The IHRA’s Global Task Force against Holocaust Distortion and the Eli Wiesel National Institute for the Study of the Holocaust joined forces for the fourth implementation of the IHRA-UNESCO Capacity Building Training Program, which unfolded in Bucharest, Romania on 10 and 11 April 2024. Educators and members of civil society organizations converged to address the pressing issue of Holocaust distortion and denial, aiming to equip themselves with knowledge and strategies to counter these troubling phenomena.

The program’s commencement marked a pivotal moment for educators who gathered from various institutions in Romania. 

In his opening remarks, Alexandru Florian, director of the Elie Wiesel Institute, emphasized the critical need to address and confront denial and distortion within Romania’s Holocaust narrative. 

“This is the first training of its kind taking place in Romania,” he said. “We organized topics dedicated to the history of the Holocaust specifically for this group of high school history teachers. The history of the Holocaust in Romania was hidden under the rug for a certain time, echoing messages of denial. Today, you will learn about this denial and distortion.”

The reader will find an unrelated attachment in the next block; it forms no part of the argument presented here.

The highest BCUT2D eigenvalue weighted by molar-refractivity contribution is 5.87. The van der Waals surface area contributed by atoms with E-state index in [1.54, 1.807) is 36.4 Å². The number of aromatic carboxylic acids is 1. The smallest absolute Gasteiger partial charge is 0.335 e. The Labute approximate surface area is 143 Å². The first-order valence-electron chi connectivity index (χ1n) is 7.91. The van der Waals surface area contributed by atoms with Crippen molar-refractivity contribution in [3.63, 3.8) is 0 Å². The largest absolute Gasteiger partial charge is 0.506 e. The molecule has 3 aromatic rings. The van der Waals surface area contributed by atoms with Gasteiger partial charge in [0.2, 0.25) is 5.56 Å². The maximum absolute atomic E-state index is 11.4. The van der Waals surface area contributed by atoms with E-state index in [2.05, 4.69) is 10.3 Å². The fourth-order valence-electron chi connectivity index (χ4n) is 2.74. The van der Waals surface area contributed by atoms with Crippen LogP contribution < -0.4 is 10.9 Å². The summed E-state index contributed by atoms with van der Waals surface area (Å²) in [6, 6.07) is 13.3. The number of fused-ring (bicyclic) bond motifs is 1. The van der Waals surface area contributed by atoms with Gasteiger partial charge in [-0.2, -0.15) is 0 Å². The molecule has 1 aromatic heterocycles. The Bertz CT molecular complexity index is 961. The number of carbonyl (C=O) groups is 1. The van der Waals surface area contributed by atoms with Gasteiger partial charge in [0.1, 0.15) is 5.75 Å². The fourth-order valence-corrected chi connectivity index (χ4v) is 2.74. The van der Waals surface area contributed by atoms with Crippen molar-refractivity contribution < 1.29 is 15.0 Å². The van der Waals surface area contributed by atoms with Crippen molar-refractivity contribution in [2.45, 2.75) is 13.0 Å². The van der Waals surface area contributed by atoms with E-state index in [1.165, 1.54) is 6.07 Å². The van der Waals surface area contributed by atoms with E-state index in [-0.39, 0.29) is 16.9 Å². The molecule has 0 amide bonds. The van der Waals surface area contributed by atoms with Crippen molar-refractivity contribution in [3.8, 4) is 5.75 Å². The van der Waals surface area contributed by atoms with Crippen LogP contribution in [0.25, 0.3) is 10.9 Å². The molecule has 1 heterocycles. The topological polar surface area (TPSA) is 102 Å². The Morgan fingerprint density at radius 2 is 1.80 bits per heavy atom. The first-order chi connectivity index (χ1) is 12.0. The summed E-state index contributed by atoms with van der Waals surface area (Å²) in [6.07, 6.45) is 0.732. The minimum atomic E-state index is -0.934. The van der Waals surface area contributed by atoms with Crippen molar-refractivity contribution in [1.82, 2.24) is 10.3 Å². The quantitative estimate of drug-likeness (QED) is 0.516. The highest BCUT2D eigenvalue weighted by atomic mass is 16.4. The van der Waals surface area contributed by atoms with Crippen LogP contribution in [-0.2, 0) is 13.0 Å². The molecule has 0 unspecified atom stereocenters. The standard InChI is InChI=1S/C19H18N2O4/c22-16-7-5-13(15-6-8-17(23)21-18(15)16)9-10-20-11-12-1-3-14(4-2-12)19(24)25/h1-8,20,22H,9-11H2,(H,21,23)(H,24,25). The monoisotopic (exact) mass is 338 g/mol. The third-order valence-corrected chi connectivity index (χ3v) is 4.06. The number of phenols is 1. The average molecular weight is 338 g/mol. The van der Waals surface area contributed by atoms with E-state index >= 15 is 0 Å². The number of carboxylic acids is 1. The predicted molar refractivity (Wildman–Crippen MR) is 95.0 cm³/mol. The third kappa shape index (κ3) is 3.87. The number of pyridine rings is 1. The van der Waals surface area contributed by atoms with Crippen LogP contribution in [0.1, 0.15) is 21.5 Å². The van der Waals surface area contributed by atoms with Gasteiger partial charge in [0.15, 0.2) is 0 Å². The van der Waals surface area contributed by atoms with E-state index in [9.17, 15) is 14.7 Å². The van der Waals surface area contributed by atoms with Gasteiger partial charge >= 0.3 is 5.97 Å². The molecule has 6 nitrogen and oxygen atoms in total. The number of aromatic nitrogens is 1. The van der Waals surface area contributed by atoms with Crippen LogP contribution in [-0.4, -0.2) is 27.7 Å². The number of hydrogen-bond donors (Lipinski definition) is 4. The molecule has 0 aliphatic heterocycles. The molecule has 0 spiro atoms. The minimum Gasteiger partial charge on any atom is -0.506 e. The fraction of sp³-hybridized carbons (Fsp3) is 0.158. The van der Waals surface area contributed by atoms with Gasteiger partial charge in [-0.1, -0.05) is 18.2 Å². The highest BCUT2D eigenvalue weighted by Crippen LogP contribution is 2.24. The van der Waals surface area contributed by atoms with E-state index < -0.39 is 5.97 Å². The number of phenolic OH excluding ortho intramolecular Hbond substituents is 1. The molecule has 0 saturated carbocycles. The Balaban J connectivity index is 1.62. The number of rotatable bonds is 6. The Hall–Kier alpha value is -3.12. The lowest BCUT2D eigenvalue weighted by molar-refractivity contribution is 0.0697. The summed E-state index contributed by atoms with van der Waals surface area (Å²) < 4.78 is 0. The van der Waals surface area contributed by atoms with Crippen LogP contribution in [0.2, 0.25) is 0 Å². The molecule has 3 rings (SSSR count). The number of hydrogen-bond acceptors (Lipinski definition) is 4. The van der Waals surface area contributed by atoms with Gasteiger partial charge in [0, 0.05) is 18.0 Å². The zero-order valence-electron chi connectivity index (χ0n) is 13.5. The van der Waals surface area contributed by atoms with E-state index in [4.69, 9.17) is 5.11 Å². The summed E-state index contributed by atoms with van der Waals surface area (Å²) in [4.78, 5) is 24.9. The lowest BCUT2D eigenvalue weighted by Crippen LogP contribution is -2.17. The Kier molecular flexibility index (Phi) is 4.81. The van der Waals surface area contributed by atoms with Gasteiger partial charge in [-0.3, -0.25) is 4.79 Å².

Empowering Educators as Agents of Change

Educators were shown a video on the growing threat of Holocaust distortion and whispers around the room soon followed. As participants were invited to share their thoughts on the footage, some expressed their surprise at the cases of distortion that were highlighted. Protestors sporting yellow stars at anti-vaccination rallies during COVID-19 stood out as a stark example.  

The ease with which one can be manipulated by such an issue poses a real danger, especially for the younger generation, who are often the targets of distortive narratives. 

“Distortion of the Holocaust has many shapes,” said Oana Nestian-Sandu, International Program Director of TOLI and leading author of the program.